We’re schizophrenic in our attitudes about sexuality, and it’s no wonder that these conflicts impact how Americans see things like breastfeeding. Two hundred years ago, women were giving birth right and left, and had to cook, clean, raise the other kids, help their churches or other families out, etc… and that meant walking around with a baby’s lips attached to a breast while they shopped or visited others. Breastfeeding was a full-time job.
That makes me think of something else: considering how often people get annoyed by crying babies, you’d think a mother getting ready to feed to quiet them down would be a good thing to our annoyed ears, wouldn’t you?
On the other hand, I think this is part of another thing a lot of people don’t want to admit: maybe moms with babies shouldn’t be out in public. They’re just supposed to stay home and raise the kid and not leave the house, right? I mean, then you wouldn’t have to worry about seeing breastfeeding, or hearing a crying baby, right?
Because seeing a woman as a mother with a young child spoils the image of young women as sexual beings. Deflates the fantasy a bit.
It reminds me of churches I went to (or had friends go to) that heavily-espoused purity culture, and praised young women who remained pure until marriage. They put all this pressure on these young women to not be temptresses, to stay pure and become good wives and eventually mothers.
But once the woman married or had a kid, nobody cared about her anymore. They stopped putting her up on a pedestal as a virtuous woman, even if ever-so-faithful to her husband. She wasn’t “shiny and new”, an anticipating-bride with a girlish flush on her cheeks. She wasn’t fair game for any lucky young man anymore, so the praise stopped.
I’ve lost count the number of other articles and stories I’ve read on line about that. And it irritates me.
Obviously I need to take my cold meds and go to sleep, because this question has gone all over the map. Still, why do you think many Americans are squeamish about breast-feeding moms in public, or anything related to that? Were you ever squeamish about it and figured out why?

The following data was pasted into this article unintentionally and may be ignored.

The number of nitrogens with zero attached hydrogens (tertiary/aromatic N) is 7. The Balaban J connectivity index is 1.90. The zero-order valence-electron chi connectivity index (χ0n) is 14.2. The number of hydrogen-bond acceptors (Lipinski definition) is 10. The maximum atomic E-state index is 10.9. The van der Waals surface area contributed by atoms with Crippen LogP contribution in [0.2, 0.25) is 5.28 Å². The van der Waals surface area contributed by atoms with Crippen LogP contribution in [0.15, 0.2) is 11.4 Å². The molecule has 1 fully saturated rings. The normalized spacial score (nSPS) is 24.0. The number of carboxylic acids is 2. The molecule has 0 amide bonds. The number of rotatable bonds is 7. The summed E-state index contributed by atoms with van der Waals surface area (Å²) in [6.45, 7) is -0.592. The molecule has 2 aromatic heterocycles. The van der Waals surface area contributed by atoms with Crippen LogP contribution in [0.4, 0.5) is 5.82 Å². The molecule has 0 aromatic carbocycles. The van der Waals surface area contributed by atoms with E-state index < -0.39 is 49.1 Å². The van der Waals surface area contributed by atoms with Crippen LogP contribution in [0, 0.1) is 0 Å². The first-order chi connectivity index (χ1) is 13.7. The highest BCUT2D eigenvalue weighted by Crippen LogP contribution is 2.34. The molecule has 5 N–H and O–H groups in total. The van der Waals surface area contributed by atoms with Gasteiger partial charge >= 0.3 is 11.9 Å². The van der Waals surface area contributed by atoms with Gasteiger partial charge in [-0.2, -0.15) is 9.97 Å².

What are you thinking, because I’m quite puzzled by this.
5 thoughts on “Q#120–Why are a lot of Americans squeamish about moms breast-feeding babies in public?”
I really don’t get why anyone is weirded out by breastfeeding. And even if someone is uncomfortable around it for whatever reason, it isn’t difficult to just not watch.
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Of course, some lame excuses I’ve read had a “think of the children” argument a bit funny to me, like little Tommy or Janey asking mom on the bus what that mom and baby are doing. Geez, how hard is it to tell them that that’s how they used to eat because they were too young for anything else (or would’ve eaten if not for bottles). It’s not like you have to launch into the full birds and the bees discussion yet… you’d think it would be easier to deal with!
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I think there are two things in this. One is about the sexualization of the exposed breast and how the context changes when it is doing its basic biological function of feeding a baby. People get confused in a cognitive dissonance kind of way. The other is a class issue. Women have been heavily pushed by doctors (nearly all male) and the infant formula industry for about a century to bottle feed. That costs money, so the practice began with wealthy families being able to dispense with wet nurses. Bottle feeding became a higher class marker, and breast feeding a marker of lower class (and, therefore, in some sense ugly).
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Ah, the class aspect. Makes sense, actually. Hadn’t thought about that.